Wednesday, April 7, 2021

How Did Jesus Let Go of His Cross?

"Christ Ascending from the Cross"
by sculptor Huberto Maestas.

I would have been angry. And exhausted. And resentful, bitter, unforgiving. And not just of those who tortured me verbally and physically, spitting in my face, nailing me to that cross, but all those who looked away, pretending it wasn’t happening or worse, that it wasn’t important, and fearful of a similar fate if they defended me. 

Those fair-weather multitudes I fed with spiritual truths and a little boy’s lunch: where were they? Those I healed with prayer and touch? Those I made glad with the egalitarian promises and parables of the kingdom of God among us? 

And my disciples, cowering in hiding! Betrayed, denied, abandoned by those dearest to me, who professed to “love” me. Worse yet, they never seemed to really “get” me, never seemed to understand what I was about, never fully bought into my passion for the world and my compassion for all the little ones in this world. 

No wonder I felt God-forsaken. 

If it weren’t for the women who followed me and that closeted disciple Nicodemus, I would still be up on that cross, to be devoured by the birds of the air and the beasts of the field as my muscles stretched to the breaking point in the heat of the sun, my lungs gasping for air. 

Now, thank God, I can rest in peace. The tomb is cool and dark, the strips of cloth hugging my wounds, the cold stone holding me, my mind and heart at rest, at rest in God. Will anything come of my sacrifice? The way I lived my life for others? The insights the Spirit spoke through my words and my ways? God only knows.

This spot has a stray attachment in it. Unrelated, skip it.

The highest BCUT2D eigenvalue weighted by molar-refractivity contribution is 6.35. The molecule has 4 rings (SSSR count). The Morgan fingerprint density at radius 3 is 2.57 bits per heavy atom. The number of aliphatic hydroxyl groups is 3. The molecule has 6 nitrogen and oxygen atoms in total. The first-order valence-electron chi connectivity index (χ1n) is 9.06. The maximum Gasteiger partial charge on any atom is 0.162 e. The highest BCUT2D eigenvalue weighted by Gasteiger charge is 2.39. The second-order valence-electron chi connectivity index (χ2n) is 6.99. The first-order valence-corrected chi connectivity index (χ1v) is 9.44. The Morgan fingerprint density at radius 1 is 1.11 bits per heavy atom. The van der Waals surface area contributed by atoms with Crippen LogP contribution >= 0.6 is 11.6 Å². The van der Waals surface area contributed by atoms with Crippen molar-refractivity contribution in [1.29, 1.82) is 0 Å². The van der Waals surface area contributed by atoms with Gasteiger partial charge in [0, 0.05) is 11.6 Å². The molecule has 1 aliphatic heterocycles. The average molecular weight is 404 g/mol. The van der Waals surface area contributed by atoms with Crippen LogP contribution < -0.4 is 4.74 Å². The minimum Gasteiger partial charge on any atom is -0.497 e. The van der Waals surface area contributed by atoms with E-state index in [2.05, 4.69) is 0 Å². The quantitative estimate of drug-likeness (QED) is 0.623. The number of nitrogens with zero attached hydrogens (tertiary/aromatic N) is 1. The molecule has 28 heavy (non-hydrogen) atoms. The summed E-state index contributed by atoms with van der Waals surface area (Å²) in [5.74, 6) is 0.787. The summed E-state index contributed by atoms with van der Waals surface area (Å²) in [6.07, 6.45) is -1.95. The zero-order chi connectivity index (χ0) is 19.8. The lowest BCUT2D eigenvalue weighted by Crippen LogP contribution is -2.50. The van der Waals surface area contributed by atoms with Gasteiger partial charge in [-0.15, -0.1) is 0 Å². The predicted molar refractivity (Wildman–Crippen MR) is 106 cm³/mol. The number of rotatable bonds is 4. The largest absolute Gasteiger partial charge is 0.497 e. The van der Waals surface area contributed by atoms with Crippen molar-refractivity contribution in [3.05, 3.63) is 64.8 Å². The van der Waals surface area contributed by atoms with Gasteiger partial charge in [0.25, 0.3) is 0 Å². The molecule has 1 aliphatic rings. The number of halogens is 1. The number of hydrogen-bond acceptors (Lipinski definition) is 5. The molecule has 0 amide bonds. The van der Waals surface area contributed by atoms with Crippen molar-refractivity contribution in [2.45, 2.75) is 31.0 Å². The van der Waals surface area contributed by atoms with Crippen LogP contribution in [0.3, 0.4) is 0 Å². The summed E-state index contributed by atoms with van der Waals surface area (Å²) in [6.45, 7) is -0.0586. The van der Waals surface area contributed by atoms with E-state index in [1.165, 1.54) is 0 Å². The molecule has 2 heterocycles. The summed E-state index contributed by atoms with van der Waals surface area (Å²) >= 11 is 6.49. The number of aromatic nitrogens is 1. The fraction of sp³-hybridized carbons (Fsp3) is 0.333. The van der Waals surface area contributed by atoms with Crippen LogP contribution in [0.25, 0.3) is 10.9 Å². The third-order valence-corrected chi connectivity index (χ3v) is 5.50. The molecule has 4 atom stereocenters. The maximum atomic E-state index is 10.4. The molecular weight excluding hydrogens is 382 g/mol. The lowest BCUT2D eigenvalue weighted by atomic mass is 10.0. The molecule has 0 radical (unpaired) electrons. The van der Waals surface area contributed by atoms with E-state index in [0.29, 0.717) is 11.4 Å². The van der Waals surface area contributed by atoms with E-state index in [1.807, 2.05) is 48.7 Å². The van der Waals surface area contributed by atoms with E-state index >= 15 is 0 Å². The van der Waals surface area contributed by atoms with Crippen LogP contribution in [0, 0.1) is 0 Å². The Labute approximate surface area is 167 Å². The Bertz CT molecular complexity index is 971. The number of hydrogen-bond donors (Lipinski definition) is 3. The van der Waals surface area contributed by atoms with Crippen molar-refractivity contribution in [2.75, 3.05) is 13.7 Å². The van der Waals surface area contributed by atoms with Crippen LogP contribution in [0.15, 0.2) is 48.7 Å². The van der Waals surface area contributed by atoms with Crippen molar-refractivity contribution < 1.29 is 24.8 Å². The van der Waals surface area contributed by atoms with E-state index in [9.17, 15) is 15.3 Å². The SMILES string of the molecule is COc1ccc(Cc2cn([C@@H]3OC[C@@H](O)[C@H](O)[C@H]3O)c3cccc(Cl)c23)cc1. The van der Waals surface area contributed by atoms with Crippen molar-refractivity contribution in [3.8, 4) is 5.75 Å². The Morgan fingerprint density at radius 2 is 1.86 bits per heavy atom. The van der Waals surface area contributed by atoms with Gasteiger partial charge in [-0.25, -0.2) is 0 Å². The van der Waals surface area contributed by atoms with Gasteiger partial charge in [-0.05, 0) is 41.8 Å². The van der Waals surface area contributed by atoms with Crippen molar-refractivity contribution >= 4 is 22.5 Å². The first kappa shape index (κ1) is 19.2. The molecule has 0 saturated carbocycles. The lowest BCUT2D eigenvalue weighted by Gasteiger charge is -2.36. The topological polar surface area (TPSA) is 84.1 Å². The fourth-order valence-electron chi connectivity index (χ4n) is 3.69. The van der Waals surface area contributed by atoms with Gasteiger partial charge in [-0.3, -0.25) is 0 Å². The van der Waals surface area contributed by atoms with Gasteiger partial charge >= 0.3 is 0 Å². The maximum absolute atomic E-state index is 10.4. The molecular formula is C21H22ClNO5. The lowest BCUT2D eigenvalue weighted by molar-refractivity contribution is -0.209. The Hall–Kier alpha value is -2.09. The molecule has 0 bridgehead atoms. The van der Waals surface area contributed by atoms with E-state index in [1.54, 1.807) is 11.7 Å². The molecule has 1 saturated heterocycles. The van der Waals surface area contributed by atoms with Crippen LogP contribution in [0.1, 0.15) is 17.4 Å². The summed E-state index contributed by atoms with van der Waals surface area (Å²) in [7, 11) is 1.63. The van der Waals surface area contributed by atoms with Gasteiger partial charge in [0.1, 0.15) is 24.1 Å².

I’m glad to be away from all the noise and chaos outside. I never want to go back there again. Though, there were moments of tranquility and comfort—going up on a mountain to pray alone with God, Mary anointing my feet with a fragrant oil, the beloved disciple cuddling on my lap during our last meal. I feel sorrow for them, but I can no longer help them. I can’t get out of here; this is it. 

But then to my surprise, God calls me into action again. I rise to the occasion. Each one who witnesses this resurrection is of two minds*, belief and doubt, from the first to the last. Belief will give them hope; doubt will cause despair. But this is how I let go of my cross: I choose to believe.


* Matthew’s description of witnesses to the resurrection that some believed while others doubted is better translated that each witness was of two minds. The word used literally means “standing in two places.” That is comforting. 

Thanks to Rev. Ashley Calhoun for today’s photo by Richard Tohline of “Christ Ascending from the Cross” by sculptor Huberto Maestas located at St. Francis of Assisi Roman Catholic Church in Castlerock, Colorado.

FYI-I considered retiring from my blog on its tenth anniversary in February but didn’t want to “abandon” readers during the pandemic! My brother suggested I run “the best of” posts, and I decided to run past posts that still speak to current issues. This will also give me the opportunity to write a new post occasionally. Thanks for your continued support! Today’s post is from April 8, 2015. 

Copyright © 2015 by Chris R. Glaser. Permission granted for non-profit use with attribution of author and blogsite. Other rights reserved. 

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  1. Hi Chris,
    The Ignatian way of imagining yourself in the scripture story is such a powerful way to pray. I so appreciated your rendering of Jesus through the suffering and dying on the cross. It really can make you stop in your tracks, if you let it.

    Thank you,

    1. Thanks, Mary! Thanks too for reminding us of the role of imagination in prayer and the spiritual life.